With Hollywood writers poised to log off their laptops as soon as Thursday, TV networks were bracing for the need to fill the airwaves with reality shows, game shows and even reruns if a threatened strike devours their script inventory.
Viewers could start seeing an onslaught of unscripted entertainment by early next year, when popular series such as Desperate Housewives and Heroes run out of new episodes.
Members of the Writers Guild of America and the group representing film and TV producers were set to meet Tuesday with a federal mediator after scant progress in contentious talks that have dragged on since July.
With the current contract set to expire at midnight Wednesday, negotiators remain far apart on the central issue of raising payment for profits on DVDs and shows offered digitally on the Internet, cellphones and other devices.
More than 5,000 members of the Writers Guild of America recently voted, with 90% authorizing negotiators to call the first strike since 1988 if necessary.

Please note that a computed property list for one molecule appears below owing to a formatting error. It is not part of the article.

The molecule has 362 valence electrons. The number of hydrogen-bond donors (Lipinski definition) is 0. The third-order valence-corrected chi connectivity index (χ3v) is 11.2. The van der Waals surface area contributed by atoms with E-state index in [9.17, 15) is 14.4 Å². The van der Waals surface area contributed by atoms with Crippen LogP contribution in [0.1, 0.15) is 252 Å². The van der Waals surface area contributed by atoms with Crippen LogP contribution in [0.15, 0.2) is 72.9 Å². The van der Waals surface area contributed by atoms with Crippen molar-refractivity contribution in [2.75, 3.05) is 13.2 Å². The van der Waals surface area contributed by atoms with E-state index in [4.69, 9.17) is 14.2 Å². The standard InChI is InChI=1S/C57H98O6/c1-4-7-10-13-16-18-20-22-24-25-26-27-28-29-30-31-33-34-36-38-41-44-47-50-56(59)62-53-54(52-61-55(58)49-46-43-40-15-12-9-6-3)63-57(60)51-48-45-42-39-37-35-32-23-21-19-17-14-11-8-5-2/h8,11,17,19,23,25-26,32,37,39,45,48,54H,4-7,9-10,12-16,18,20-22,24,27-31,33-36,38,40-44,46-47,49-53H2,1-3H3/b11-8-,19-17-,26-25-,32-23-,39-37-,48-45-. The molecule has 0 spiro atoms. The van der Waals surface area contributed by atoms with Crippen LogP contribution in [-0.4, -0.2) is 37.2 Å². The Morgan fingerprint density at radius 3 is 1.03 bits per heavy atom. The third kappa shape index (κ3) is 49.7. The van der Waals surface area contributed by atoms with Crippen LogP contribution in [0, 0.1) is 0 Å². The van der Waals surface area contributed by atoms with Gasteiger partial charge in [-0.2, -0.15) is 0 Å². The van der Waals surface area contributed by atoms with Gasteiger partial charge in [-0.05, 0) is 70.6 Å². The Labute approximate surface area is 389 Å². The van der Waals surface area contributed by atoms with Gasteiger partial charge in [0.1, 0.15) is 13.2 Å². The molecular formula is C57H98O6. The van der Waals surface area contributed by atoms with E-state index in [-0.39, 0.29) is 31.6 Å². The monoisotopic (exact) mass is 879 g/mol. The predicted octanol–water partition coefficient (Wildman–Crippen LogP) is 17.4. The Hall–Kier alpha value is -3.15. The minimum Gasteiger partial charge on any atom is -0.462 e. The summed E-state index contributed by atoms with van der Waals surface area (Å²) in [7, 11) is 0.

If writers walk out, the effect wouldn't be felt immediately. Networks have enough episodes of shows such as Ugly Betty and CSI written and in production to last at least through the end of the year and possibly into next February, industry executives and analysts said.
But after that, schedules will run into trouble.
Producers already have tried to hurry shooting in preparation for a strike but not always successfully.
The CBS sitcom How I Met Your Mother was asked by 20th Century Fox Television to shoot an extra episode during a planned production break last week.
Source credits: USA Today, A.P. News